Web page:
Monday, November 21, 2011
Skyrim - Gameplay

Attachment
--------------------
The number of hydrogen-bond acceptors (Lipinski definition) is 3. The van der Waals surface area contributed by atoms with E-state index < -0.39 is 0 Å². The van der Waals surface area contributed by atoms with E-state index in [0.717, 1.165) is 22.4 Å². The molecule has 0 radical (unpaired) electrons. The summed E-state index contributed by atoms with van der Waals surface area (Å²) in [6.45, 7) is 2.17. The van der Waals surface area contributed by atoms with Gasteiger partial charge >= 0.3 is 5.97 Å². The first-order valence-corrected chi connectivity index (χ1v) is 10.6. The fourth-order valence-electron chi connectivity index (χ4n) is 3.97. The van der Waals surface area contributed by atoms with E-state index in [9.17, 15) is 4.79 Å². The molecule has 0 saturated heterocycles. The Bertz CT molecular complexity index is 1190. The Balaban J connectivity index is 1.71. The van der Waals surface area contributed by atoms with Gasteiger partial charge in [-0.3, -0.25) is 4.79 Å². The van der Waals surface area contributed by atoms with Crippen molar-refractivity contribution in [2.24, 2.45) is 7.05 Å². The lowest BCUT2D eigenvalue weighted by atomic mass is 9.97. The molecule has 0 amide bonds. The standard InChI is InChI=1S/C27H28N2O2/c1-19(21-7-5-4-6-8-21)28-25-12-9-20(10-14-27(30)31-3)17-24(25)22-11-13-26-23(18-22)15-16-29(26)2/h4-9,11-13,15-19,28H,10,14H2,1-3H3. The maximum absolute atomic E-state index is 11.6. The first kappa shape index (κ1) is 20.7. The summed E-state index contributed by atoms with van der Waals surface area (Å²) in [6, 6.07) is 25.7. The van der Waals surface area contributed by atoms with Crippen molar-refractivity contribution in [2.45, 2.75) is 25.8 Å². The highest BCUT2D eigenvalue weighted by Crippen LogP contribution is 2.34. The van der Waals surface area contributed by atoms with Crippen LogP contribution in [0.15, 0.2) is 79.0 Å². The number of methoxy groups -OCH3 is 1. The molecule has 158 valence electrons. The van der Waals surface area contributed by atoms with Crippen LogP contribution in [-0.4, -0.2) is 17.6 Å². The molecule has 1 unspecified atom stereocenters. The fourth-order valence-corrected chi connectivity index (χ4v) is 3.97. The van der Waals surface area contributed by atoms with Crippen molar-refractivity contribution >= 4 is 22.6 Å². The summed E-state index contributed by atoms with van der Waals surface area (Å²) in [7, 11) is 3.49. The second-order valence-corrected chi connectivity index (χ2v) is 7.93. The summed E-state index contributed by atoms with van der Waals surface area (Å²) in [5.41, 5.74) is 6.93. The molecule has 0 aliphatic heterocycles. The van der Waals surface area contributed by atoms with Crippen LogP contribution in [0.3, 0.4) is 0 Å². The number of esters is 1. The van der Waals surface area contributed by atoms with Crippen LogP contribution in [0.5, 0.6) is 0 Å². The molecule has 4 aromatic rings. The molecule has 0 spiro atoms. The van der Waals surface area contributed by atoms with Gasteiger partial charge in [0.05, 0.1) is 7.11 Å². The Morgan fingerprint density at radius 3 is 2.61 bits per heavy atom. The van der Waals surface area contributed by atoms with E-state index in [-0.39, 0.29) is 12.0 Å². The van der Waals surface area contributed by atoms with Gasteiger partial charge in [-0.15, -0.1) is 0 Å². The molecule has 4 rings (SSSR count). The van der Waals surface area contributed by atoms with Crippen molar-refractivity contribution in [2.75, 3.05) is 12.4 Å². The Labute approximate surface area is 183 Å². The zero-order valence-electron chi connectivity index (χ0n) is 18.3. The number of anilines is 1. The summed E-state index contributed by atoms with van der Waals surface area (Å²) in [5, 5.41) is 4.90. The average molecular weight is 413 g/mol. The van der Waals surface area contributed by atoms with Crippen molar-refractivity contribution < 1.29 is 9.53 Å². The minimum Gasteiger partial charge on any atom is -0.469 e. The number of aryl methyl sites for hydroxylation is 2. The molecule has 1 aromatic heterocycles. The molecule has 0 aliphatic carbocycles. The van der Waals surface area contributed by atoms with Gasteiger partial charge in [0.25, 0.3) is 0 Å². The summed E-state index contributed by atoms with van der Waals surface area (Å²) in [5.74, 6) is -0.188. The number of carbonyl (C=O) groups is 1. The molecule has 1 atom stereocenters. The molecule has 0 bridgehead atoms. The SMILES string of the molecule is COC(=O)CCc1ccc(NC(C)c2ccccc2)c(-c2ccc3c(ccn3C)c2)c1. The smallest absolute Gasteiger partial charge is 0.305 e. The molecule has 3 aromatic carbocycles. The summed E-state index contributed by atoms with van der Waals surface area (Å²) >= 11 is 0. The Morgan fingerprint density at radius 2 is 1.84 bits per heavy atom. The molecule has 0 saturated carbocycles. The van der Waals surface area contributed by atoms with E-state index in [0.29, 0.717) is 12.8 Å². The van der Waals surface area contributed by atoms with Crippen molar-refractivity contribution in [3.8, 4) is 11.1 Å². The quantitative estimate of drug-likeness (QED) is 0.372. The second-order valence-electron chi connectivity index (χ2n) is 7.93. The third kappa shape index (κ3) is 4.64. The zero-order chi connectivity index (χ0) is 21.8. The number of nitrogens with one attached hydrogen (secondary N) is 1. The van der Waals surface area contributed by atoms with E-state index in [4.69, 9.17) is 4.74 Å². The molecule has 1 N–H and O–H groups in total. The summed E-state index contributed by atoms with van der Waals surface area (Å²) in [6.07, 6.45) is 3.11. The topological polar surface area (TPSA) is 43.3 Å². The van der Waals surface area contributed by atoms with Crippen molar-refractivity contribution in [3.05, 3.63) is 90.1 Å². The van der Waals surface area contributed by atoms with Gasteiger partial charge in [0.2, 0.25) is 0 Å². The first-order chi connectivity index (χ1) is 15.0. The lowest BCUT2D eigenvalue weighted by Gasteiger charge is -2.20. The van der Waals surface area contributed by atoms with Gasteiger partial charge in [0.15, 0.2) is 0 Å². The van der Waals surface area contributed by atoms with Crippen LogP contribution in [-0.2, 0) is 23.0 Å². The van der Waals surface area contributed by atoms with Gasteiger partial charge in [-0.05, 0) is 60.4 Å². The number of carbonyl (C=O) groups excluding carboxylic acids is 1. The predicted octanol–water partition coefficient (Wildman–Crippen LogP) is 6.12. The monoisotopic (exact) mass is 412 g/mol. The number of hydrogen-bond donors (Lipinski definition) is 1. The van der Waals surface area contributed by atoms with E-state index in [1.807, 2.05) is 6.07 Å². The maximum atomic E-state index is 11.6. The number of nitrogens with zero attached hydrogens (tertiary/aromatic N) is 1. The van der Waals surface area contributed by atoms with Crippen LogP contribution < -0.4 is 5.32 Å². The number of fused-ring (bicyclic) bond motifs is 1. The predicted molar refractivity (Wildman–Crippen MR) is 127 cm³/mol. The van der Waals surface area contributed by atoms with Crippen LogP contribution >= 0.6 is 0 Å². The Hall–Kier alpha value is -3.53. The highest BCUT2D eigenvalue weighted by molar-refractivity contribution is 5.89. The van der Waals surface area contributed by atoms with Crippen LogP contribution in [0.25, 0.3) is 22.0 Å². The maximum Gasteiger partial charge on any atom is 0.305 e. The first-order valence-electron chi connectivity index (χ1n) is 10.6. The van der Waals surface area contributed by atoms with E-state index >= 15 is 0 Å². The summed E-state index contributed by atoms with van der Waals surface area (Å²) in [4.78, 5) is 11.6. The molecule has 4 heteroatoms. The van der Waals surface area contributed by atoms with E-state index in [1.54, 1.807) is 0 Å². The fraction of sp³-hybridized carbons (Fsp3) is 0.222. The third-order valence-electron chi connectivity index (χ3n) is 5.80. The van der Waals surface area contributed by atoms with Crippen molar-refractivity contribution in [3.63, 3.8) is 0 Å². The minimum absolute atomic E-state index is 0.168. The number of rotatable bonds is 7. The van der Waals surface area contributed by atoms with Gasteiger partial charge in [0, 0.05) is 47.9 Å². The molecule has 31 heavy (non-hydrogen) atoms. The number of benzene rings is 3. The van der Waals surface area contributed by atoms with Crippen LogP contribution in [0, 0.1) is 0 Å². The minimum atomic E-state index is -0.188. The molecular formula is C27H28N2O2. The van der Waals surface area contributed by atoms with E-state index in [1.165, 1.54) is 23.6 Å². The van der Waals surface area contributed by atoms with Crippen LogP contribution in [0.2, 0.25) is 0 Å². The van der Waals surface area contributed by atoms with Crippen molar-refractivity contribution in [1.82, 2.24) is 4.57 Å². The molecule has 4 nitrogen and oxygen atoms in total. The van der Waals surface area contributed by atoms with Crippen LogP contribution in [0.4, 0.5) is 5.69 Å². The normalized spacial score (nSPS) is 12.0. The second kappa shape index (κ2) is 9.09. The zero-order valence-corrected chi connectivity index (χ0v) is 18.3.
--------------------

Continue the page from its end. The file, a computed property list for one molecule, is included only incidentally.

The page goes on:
Skyrim is a strange beast when you consider its gameplay. You get a large amount of freedom, much more than you would get in most single-player or massively multiplayer online role-playing games. And I believe that it is this freedom of action which is mainly responsible for the ultra-high review scores and general excitation about this game. We got so used to being constantly guided and our hands held through all sorts of games that the freedom of Skyrim is refreshing. And for all the excitation we tend to forget that this freedom still has limitations, and comes with a price.I’ll start with the limitations. There is no doubt that you can do *more* actions in Skyrim and get a reasonable result out of them than you can in most other games. But that doesn’t mean that everything in Skyrim works in a logical way. I stumbled upon one example as consequence of playing a warrior type character. I am wearing heavy armor, and carry heavy weapons around as part of my usual equipment. As Skyrim’s inventory is weight-based, I effectively block half of my weight allowance just with my gear. Thus there is less weight capacity for loot. Now I really wanted to get a lot of money in Skyrim, to buy a house in Whiterun and thus get some safe storage for the kind of items you aren’t quite sure whether you want to keep them. Thus whenever my inventory was full, I left the dungeon I was in, fast-travelled to the next merchant, sold the loot, and came back to the dungeon. As merchants are only open from 8 am to 8 pm that sometimes involved resting for up to 12 hours in the city. And at some point it struck me that I had left a cave full of bandits half cleared, came back after half a day, and found the cave exactly like I had left it. None of the bandits had moved, taken back the first rooms of the cave, set up traps or did anything else logical to happen.A dungeon in Skyrim is still a place with static mob locations, and scripted events, just like in any other RPG. The scripts have sometimes more variations than in other games, but I did manage for example to pass a point with a bandit mage on a ledge overhead several times, with the bandit reacting in similar ways repeatedly. After several tries I found a way how to enter that cave and put one arrow into that mage without getting damaged myself. And then I was able to simply do that action several times, leaving the cave to reset the mages script, but without resetting his health. Every time he would come forward and say something like “who goes where”, although he already had several arrows sticking in him and should know what would happen next. Many of the scripts in Skyrim are very well done, and are very believable as long as you behave in a predictable manner. Do something unexpected and you encounter the limitations of the system, the limits to freedom, by the script visibly ending up in some not very logical behavior. The more you stretch your limits, the less immersive the game becomes.That brings me to the price to pay for the freedom you have: Skyrim offers you so much freedom that it ends up being a not very well balanced game. On the one side there are numerous examples of how you can “exploit” your freedom in creative way to make yourself overly powerful. I had a quest to find a mammoth tusk and quickly found that the mammoths are impossible to kill, at least at level 6, and that’s not even considering the giants running close to them. But I persevered and ended up pulling the mammoth away from the giant and into some terrain where the mammoth couldn’t advance any more towards me. Then I pelted the mammoth with arrows until it died, getting my quest items as well as a nice increase in archery skill. In a way that was still believable, but using terrain to create a combat situation where you can hurt the enemy but the enemy can’t hurt you is one of the first things any MMORPG prevents through some balancing measures. Because if you find the right spot and respawn location, you could gain endless xp (in an MMORPG) or skill (in Skyrim) and levels by repeatedly killing mobs that can’t hurt you.Nils reported that he found another way to “break” Skyrim: Apparently there is an enchantment that reduces mana cost by 25%. And it stacks. So he enchanted 4 items with that, and was able to cast all his spells at zero mana cost. A lot of the “cool” things people report from Skyrim are things which would be considered “exploits” in an MMORPG, and which harm the balance of the game. Different players will put different values on this: Some people like the freedom, even if (or especially if) it includes the freedom to exploit. Other people would prefer a well balanced game.The biggest problem to balance is probably Skyrim’s skill system. It is simple enough: You gain skills by doing stuff. And your level increases with the amount of skill gained. There are two problems with that: Exploiting skill gains, and the balance of your combat strength against the combat strength of the mobs. Like in other “skilling by doing” games you can gain skills by doing stupid stuff. Gaining sneaking skill by running against a wall. Deliberately and repeatedly stepping into traps and gaining restoration skill by healing yourself up afterwards. And so on. But at the same time the game increases the level of the mobs you need to kill with your level. Thus if you gain a lot of non-combat skills, you effectively make the mobs harder to kill for you.Now normally in a game like this you would find me trying everything, every crafting skill, every magic skill, every thieving skill. But in Skyrim I quickly realized that this would be me shooting myself in the foot. In Skyrim the “best build” in MMORPG parlance is one where you only ever learn combat skills, and then only those which are complementary, and not too many alternative options like magic spells. You have the freedom to skill as you want, but the result ranges from skilling yourself to an overpowered fighting machine, to completely gimping yourself with lots of non-combat skills. And as the main quest has you killing a lot of dragons, gimping yourself isn’t advisable.Don’t get me wrong, I’m not saying that this lack of balance in a single-player game is necessarily a bad thing. You make decisions, and live with the consequences, that can be a lot of fun. But I understand why some people said that you couldn’t turn that into an MMORPG: As soon as you have competition, either for PvP or for end game PvE, a lot of the possibilities Skyrim offers would simply be considered not viable. The optimizing the fun out of games force is strong with MMORPG players, and wouldn’t mix well with the freedom Skyrim offers.